My son and I were then moved onto the ward. Due to the loss of blood they would not let me go back to the unit down stairs. I was then told to get up and get on another bed.
My partner then got me settled. For a while I sat there mulling over the past few hours but I needed to pee again and as I moved I felt another gush. My partner called over an assistant as it had leaked everywhere. The staff on call that day were amazing. They changed all the bedding so that when I returned from the toilet it was all fresh. The midwife came and visited me and advised that I may be like this for a few days.
When they say all dignity goes out the window during child birth, I would have to disagree slightly. The staff were so good and they ensure your dignity is kept the best they can. At the end of the day, these were professionals looking after and ensuring the safety of the baby and I.
The midwives told me to try and breast feed my son for the first time. He latched on the right side and stayed there for hour. It was a very weird feeling. However, by the time he was done my nipple was sore.
The paediatrician checked out my baby and we had regular checks of blood pressure and pulse through the day. They also did a hearing check in my baby and the results were a fail but was told not to worry and that they would come by the next morning and try again. I was not worried or surprised as I had to have grommets twice when I was small.
They told me I could go home, however I wanted to ensure I was confident with breast feeding. I told the midwives and the assistants that it was a bit painful. They helped me with the latch and only once I had a feed that did not hurt. I thought it was part of the process as your nipples are used to being tugged and sucked that much.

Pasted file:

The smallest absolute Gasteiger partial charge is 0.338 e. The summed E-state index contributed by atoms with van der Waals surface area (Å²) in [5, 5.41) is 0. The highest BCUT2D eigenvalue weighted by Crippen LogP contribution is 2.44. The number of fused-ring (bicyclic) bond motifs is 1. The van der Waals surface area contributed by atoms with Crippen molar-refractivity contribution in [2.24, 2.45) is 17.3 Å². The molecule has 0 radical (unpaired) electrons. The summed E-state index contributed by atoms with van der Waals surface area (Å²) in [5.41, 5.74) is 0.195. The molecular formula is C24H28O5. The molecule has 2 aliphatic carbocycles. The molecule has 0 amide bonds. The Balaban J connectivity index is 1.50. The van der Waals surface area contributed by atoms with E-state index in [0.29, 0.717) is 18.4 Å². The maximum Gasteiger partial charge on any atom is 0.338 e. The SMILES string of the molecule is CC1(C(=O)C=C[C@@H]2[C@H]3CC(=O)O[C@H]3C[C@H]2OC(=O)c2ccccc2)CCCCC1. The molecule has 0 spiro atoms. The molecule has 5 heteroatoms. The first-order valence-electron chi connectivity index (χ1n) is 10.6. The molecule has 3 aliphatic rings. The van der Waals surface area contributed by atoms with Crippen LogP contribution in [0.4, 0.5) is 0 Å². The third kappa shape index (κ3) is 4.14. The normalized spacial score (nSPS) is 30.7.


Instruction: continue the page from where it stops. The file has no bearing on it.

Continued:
My stay in the hospital was pleasant. The ward allowed partners to say all night if they wished, however I told my partner to go home and get some sleep. He had been awake from 7am Tuesday morning until he got into bed at 11pm Wednesday evening. I was lucky enough to have a couple of hours sleep during the day on Wednesday and was able to get a couple of hours of sleep between feeds.
Thursday morning arrived and I was looking forward to going home. When my partner arrived, the hearing people also arrived and were able to get a reading. This time, my son passed. I then went and had a shower and washed my matted hair. Never under estimate how much a shower can do to make you feel better, but exhaust you as well!
A lady then arrived from Bounty who takes pictures of your baby and you have a no obligation to buy them. But we thought it would be something special to keep and share with the family. When we finished it was time to leave. I had already been discharged about 9am and it was now 12 noon, so we could just go.
We arrived home with our son and we woke him up to feed, as he had fed at about 6am and he had not woken up since. We had been to wake him every three hours as he would not wake up. This was because babies use so much energy coming into the world, that they need to catch up with their sleep. We tried waking him at midnight for a feed but he would not wake. I panicked and called the ward. They told me to strip him naked. This eventually worked. From that point onwards he woke every two hours for a feed.
My partner’s parents visited on the Saturday to meet our son and his aunt and uncle as well. My parents were due to visit on the Sunday.